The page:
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David Cameron and Inheritance Tax

The leak of David Cameron’s finances in the ‘Panama Papers’ have brought the nation’s attention to inheritance tax. 

What Happened

The Prime Minister’s mother, Mary Cameron, gifted him two £100,000 payments following the death of his father in 2010.

The money was tax-free because it was given as a ‘lifetime gift’ by his living mother in May and July 2011. David’s mum’s estate would only be subject to inheritance tax on these gifts if she was to die within seven years of transferring the money to him.

The reason Downing Street gave for these payments from the Prime Minister’s mother was not to avoid tax but to even out inheritance payments to all her children following the death of her husband. David’s older brother inherited their family home, which is often the biggest asset in a person’s last will and testament.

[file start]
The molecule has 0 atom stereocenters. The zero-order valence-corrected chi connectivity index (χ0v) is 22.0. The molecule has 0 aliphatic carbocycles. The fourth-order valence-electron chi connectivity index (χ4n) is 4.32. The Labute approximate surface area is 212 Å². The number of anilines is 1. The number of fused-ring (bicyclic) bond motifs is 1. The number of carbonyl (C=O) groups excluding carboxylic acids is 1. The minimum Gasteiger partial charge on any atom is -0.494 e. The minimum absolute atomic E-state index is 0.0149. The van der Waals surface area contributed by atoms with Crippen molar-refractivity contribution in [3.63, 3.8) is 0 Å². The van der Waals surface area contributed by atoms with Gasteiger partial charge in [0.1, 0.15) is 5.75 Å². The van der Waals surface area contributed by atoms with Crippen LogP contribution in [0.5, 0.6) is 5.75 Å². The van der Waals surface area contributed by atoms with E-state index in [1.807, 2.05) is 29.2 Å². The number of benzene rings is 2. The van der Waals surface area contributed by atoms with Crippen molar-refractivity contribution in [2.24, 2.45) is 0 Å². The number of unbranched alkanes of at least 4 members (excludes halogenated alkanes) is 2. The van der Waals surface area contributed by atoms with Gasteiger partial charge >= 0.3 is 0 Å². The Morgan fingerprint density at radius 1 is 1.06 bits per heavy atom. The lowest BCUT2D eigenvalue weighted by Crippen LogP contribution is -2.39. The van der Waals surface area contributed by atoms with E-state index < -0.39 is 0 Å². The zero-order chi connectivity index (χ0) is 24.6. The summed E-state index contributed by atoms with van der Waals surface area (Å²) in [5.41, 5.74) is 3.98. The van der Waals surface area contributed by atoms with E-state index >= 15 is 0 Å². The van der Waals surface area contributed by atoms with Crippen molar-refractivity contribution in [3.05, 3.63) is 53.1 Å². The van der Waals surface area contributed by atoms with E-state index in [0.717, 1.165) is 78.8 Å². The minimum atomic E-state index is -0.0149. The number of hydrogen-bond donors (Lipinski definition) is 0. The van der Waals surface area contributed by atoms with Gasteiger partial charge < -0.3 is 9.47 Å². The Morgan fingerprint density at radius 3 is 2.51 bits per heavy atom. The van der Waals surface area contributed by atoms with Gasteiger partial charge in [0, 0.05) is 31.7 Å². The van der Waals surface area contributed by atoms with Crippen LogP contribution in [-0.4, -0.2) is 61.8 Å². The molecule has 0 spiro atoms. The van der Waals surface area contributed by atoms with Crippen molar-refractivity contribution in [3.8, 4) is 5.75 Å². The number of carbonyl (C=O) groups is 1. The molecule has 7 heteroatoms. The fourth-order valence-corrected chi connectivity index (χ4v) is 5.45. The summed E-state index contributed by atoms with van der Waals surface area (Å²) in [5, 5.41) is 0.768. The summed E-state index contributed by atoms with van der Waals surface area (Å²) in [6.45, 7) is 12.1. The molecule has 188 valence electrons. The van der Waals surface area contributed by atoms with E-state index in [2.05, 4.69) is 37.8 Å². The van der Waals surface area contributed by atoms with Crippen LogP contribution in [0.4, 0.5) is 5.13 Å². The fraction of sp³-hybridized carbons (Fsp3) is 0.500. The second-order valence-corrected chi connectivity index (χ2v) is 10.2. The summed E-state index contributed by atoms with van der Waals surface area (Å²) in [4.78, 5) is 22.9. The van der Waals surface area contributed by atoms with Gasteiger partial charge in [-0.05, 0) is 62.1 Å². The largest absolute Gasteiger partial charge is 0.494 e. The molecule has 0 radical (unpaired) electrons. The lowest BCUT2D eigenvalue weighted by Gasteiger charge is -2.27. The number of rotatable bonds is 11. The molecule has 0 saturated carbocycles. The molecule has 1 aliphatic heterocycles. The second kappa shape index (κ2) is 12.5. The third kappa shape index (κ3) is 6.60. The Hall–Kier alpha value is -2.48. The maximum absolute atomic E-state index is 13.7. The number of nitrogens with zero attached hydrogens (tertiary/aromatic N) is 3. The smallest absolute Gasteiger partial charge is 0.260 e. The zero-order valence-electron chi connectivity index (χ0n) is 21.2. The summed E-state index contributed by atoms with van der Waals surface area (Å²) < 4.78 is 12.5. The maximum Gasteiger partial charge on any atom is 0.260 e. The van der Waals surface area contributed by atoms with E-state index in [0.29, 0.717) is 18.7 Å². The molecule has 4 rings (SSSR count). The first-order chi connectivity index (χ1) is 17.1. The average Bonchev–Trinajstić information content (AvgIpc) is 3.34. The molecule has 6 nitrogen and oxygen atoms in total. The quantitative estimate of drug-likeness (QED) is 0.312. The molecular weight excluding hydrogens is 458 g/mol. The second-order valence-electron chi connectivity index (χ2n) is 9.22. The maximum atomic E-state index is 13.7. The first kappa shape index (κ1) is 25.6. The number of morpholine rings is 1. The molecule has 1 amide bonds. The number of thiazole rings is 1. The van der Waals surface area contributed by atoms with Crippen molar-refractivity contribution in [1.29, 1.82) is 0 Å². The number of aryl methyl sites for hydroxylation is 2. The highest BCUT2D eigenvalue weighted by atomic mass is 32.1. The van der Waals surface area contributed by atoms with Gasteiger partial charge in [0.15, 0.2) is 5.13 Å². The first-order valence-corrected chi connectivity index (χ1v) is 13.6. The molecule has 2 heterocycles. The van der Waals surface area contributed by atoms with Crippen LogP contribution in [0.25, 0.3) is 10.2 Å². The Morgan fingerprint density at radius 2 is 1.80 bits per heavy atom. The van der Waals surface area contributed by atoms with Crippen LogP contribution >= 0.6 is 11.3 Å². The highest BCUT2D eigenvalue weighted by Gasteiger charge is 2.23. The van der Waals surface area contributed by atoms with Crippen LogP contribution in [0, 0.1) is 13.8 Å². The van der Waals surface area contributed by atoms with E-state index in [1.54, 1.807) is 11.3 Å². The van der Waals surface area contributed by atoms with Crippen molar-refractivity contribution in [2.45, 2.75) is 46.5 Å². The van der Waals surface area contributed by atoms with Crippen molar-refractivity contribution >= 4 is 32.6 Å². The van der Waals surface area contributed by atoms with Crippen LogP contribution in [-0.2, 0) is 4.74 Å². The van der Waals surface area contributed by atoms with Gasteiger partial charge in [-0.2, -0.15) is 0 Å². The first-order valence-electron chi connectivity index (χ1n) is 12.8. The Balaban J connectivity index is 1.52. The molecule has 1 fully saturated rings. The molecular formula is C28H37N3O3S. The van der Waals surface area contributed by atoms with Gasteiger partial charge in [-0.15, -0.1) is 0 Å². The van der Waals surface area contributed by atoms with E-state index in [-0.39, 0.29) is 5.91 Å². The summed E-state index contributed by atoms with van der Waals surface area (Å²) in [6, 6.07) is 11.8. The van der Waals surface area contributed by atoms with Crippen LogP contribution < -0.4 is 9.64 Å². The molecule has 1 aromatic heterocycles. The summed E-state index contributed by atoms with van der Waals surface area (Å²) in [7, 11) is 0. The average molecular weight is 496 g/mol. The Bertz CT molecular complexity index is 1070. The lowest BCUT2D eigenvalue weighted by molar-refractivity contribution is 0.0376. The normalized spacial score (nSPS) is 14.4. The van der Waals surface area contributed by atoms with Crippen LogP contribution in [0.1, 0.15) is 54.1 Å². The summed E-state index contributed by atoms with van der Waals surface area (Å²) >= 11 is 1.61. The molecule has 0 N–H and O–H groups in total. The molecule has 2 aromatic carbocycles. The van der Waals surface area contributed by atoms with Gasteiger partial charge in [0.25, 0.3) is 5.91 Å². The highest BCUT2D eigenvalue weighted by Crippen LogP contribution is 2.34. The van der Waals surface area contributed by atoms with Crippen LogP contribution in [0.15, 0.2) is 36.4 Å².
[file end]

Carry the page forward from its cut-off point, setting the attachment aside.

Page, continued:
This year it is likely that there will be more families paying inheritance tax than there has been for the last 35 years. This is because of rising house prices making more and more estates higher than £325,000 in value.

The current inheritance tax threshold is £325,000, which means that if you are set to inherit a property worth more than £325,000 it will be subject to inheritance tax.

There are several ways you can reduce the amount of tax that you have to pay on your death.

Mary Cameron has introduced us to one already: potentially exempt transfers. This is gifting money to your loved ones before you die. If you live for seven years after the gift is made, the ‘lifetime gift’ is not counted as a part of your estate and it is therefore not taxed.

Another way you can reduce the amount of tax you will have to pay on your death is to give money away. Each tax year you can give away £3,000 inheritance tax-free. This is known as a £3,000 annual exemption.

Finally, you can give to charity. Anything you leave to charity in your will is inheritance tax-free. Plus, if you leave 10 per cent or more of your estate to a registered charity then anything above the £325,000 threshold is taxed at 36 per cent rather than the usual 40 per cent.

James Beresford is the head of wills trusts tax and probate at Slater and Gordon.

Our team of specialist inheritance tax solicitors can help you to maximise the value of your estate were you to die by advising on how best to structure your will and plan for taxation. For advice in handling inheritance tax matters call us on freephone 0800 916 9056 or contact us online.

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